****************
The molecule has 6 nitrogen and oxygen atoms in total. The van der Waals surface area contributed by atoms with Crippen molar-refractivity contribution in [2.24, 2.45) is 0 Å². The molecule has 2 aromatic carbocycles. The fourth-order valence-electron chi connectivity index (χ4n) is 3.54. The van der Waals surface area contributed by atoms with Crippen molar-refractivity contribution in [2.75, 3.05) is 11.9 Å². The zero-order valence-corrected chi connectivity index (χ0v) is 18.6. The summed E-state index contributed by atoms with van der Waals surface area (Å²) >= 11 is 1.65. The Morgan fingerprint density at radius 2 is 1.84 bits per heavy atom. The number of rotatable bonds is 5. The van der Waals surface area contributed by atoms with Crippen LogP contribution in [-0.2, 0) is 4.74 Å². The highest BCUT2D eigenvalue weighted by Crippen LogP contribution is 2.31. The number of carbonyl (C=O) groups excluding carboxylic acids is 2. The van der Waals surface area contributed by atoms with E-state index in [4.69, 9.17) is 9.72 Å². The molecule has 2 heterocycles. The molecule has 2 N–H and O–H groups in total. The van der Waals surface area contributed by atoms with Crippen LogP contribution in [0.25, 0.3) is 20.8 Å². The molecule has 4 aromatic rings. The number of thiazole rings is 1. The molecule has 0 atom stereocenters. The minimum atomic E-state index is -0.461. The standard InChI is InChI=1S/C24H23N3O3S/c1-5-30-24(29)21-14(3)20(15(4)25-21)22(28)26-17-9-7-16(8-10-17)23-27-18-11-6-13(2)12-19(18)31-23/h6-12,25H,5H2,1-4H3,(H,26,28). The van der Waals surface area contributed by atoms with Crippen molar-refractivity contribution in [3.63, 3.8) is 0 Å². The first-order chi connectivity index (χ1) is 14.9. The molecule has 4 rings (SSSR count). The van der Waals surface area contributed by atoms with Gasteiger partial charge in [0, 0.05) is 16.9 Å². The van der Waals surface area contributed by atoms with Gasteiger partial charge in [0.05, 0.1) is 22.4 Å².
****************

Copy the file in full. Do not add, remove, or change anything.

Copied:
The molecule has 6 nitrogen and oxygen atoms in total. The van der Waals surface area contributed by atoms with Crippen molar-refractivity contribution in [2.24, 2.45) is 0 Å². The molecule has 2 aromatic carbocycles. The fourth-order valence-electron chi connectivity index (χ4n) is 3.54. The van der Waals surface area contributed by atoms with Crippen molar-refractivity contribution in [2.75, 3.05) is 11.9 Å². The zero-order valence-corrected chi connectivity index (χ0v) is 18.6. The summed E-state index contributed by atoms with van der Waals surface area (Å²) >= 11 is 1.65. The Morgan fingerprint density at radius 2 is 1.84 bits per heavy atom. The number of rotatable bonds is 5. The van der Waals surface area contributed by atoms with Crippen LogP contribution in [-0.2, 0) is 4.74 Å². The highest BCUT2D eigenvalue weighted by Crippen LogP contribution is 2.31. The number of carbonyl (C=O) groups excluding carboxylic acids is 2. The van der Waals surface area contributed by atoms with E-state index in [4.69, 9.17) is 9.72 Å². The molecule has 2 heterocycles. The molecule has 2 N–H and O–H groups in total. The van der Waals surface area contributed by atoms with Crippen LogP contribution in [0.25, 0.3) is 20.8 Å². The molecule has 4 aromatic rings. The number of thiazole rings is 1. The molecule has 0 atom stereocenters. The minimum atomic E-state index is -0.461. The standard InChI is InChI=1S/C24H23N3O3S/c1-5-30-24(29)21-14(3)20(15(4)25-21)22(28)26-17-9-7-16(8-10-17)23-27-18-11-6-13(2)12-19(18)31-23/h6-12,25H,5H2,1-4H3,(H,26,28). The van der Waals surface area contributed by atoms with Crippen molar-refractivity contribution in [3.63, 3.8) is 0 Å². The first-order chi connectivity index (χ1) is 14.9. The molecule has 4 rings (SSSR count). The van der Waals surface area contributed by atoms with Gasteiger partial charge in [0, 0.05) is 16.9 Å². The van der Waals surface area contributed by atoms with Gasteiger partial charge in [0.05, 0.1) is 22.4 Å².